End of Empire : A collaboration of all areas of geopolitics affecting countries of the world in relation to the 'Empire' of the United States of America, and the 'sub-Empires', such as the United Kingdom, Europe, Australia and any other country which seeks to exploit poorer nations and their people in the quest for domination.
posted by adamvasco on Nov 27, 2007 - 11 comments

geopolitics of opium 2007

The amount of Afghan land used for growing opium is now larger than the combined total under coca cultivation in Latin America - Colombia, Peru and Bolivia. No other country has produced narcotics on such a deadly scale since China in the 19 th century. Opium in Afghanistan: Eradicate or subsidize? [more inside]
posted by nickyskye on Oct 16, 2007 - 34 comments

Bizarre geopolitical posturing filter

Russians plant flag on North Pole Sea bed. Russia has attempted to assert it's sovereignty over the North Pole by planting a Russian flag 4,200 metres under the ice. Norwegians, Danes react with amusement.
posted by ClanvidHorse on Aug 2, 2007 - 67 comments

5,000 Years in 90 Seconds

The Imperial History of the Middle East is a flash based map of the Middle East, with a sliding timeline showing the various forces that have established dominance in the region over the last 5,000 years. Just one of many interesting interactive demonstrations over at Maps Of War.
posted by jonson on Oct 2, 2006 - 33 comments

I C DISSinformtion

icdiss.org looks, at first glance, like your run-of-the-mill think tank website. Two recent articles, one in The Economist and another on economist.com, say that the International Council for Democratic Institutions and State Sovereignty is, in reality, geopolitical astroturf for the Kremlin and the rulers of Transdniestria. Both of these articles are by journalist Edward Lucas (his blog).

The organization even has a wikipedia entry. The entry has a fascinating talk page, with Edward Lucas contributing additional research he's done since the articles were published.

So... want to become a member? Before deciding, maybe you want to read an interview with the program director. It's in the Transdniestrian English-language publication The Tiraspol Times & Weekly Review (slogans: "daily news, independent and objective" and "Get the Facts!").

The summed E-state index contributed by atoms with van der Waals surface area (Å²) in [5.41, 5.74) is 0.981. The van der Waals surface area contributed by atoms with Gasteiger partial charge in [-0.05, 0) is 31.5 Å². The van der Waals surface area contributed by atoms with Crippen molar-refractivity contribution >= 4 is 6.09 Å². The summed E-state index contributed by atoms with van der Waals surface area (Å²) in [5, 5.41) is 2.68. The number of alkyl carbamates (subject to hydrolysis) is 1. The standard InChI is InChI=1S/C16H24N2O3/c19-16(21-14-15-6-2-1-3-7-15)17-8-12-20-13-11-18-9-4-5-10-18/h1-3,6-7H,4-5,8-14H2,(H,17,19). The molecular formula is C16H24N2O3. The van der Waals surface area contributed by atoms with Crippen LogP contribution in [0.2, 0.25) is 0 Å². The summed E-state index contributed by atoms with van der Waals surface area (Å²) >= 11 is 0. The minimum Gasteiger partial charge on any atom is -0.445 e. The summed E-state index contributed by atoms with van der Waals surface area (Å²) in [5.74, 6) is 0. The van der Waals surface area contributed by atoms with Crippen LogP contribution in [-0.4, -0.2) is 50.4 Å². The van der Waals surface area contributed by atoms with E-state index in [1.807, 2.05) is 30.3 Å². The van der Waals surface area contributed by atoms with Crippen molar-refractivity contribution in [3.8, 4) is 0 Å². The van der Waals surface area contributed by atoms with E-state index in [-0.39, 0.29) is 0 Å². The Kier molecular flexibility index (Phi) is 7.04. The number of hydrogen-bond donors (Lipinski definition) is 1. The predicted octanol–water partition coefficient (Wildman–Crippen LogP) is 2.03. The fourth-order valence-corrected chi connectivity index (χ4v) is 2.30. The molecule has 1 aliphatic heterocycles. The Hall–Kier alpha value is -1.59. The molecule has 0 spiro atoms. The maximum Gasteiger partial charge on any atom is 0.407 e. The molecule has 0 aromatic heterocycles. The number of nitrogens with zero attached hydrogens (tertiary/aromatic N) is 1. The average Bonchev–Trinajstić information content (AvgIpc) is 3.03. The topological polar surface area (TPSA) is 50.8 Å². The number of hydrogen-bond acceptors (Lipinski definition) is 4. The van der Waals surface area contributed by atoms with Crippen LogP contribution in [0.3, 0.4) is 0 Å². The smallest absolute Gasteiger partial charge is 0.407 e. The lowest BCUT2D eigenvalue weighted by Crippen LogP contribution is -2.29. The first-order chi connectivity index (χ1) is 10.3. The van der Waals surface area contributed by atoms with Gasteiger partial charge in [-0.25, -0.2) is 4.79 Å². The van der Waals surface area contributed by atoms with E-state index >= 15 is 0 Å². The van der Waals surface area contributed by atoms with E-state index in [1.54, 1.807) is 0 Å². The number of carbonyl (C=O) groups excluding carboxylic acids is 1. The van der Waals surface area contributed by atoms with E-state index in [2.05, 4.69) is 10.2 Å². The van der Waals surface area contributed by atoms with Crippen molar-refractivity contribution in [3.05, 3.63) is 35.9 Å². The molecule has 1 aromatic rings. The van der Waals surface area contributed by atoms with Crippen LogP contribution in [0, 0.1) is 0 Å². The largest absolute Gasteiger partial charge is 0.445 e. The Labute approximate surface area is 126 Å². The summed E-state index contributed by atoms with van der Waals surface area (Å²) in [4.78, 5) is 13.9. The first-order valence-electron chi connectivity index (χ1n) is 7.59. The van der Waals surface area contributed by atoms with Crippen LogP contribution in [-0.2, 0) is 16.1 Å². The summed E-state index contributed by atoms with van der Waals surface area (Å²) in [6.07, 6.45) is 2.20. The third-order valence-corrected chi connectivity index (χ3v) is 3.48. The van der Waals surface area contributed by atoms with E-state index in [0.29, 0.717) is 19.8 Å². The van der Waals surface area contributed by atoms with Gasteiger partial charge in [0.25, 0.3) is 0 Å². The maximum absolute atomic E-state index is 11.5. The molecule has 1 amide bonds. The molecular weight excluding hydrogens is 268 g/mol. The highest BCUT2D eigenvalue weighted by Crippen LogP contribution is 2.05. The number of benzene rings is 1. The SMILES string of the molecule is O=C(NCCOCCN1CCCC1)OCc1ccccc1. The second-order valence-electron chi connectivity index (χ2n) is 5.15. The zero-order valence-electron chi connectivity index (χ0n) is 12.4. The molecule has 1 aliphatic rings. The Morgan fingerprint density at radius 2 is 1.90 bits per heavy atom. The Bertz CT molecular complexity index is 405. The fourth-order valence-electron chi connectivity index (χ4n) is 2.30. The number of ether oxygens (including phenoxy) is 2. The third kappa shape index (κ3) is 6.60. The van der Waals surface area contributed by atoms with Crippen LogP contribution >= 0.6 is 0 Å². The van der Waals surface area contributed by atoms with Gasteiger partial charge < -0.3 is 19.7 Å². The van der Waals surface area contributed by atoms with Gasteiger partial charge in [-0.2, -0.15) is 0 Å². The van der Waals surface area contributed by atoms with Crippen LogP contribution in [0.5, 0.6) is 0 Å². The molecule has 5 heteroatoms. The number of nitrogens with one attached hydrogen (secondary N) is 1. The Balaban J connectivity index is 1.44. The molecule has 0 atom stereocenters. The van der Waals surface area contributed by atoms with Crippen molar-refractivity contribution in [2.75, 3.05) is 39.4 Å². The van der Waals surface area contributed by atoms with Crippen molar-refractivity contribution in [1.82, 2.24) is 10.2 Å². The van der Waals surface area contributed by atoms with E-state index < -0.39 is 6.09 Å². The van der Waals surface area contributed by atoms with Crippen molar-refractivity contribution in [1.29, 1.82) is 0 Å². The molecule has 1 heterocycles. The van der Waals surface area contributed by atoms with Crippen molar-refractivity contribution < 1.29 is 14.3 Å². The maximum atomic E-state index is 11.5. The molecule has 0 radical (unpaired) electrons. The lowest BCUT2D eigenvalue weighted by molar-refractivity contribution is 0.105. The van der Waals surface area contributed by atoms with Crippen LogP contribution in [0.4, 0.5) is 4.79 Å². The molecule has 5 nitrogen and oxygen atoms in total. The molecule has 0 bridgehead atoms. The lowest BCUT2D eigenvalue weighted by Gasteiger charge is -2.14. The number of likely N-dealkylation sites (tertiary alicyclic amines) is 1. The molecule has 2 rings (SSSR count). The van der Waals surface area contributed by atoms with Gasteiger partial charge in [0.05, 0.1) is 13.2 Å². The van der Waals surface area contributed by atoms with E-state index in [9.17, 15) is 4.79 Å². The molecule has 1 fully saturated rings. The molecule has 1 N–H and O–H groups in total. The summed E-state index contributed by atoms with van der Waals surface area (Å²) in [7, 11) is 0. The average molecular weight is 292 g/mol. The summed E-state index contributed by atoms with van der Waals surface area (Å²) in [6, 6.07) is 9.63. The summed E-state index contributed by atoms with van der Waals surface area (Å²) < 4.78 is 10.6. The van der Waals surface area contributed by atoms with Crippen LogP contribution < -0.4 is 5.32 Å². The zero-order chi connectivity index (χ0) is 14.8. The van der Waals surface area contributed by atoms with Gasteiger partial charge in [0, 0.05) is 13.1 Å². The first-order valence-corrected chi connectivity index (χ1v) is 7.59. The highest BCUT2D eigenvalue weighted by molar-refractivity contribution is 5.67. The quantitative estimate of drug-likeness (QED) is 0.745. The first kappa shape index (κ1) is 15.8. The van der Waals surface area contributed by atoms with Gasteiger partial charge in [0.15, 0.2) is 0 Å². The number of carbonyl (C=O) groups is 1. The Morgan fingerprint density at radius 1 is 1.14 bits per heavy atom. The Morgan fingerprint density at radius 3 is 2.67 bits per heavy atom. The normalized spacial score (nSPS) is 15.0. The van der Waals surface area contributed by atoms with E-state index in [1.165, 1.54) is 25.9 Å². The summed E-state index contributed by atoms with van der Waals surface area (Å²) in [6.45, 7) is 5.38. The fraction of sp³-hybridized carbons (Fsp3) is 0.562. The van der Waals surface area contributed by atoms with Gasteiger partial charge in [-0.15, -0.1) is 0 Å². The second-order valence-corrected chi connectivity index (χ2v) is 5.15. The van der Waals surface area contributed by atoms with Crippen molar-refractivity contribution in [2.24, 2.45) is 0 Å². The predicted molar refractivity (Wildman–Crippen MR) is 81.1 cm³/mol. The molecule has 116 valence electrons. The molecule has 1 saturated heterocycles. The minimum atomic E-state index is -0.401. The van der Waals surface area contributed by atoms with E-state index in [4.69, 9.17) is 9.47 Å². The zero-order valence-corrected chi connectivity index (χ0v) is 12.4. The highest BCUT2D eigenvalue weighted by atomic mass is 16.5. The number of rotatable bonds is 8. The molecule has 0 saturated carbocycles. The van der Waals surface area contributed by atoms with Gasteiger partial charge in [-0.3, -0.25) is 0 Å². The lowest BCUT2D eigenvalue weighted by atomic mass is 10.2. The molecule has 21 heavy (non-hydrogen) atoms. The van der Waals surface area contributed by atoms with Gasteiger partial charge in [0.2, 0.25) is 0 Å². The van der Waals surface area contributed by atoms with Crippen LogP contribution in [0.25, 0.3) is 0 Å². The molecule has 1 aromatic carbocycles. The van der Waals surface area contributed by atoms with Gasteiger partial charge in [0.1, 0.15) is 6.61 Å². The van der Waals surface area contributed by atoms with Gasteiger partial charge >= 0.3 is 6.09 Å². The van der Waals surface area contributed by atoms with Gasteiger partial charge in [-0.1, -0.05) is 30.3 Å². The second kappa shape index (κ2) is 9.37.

posted by Kattullus on Aug 11, 2006 - 10 comments

Gwynne Dyer's 2005 Year Ender

Gwynne Dyer's Year Ender is always an interesting read. The Canadian military historian and widely syndicated columnist has been posted about here before, but has since published a new book (in large part a compilation of previously published columns since 9-11), and, of course, the year ender is all new.
posted by stinkycheese on Dec 28, 2005 - 5 comments

No West

Will the notion of the "West" soon be politically meaningless? A fascinating article by Brian Walden which raises questions about the direction Europe and the wider community is heading in C21. Some of the comments are particularly interesting.
posted by tommyc on May 30, 2005 - 17 comments

It is a mistake to try to look too far ahead. The chain of destiny can only be grasped one link at a time.

Spotlight on Military News and International Affairs (SOMNIA) A news aggregator since when there weren't many news aggregators. SOMNIA is a great geopolitical gift from the Canadian Forces College. From the Guardian to the Christian Science Monitor, from the Washington Times to the Washington Post, many military and geopolitical news articles aggregated on a daily basis, segregated into Canadian News, Canadian Commentary, International News and International commentary I myself have been a fan since before the war on Kosovo. Enjoy!
posted by furtive on Mar 31, 2005 - 5 comments

.....................................................

The Likudization of the World "....he has cast the United States in the very same role in which Israel casts itself, facing the very same threat. In this narrative, the U.S. is fighting a never ending battle for its very survival against utterly irrational forces that seek nothing less than its total extermination. "
posted by troutfishing on Sep 12, 2004 - 42 comments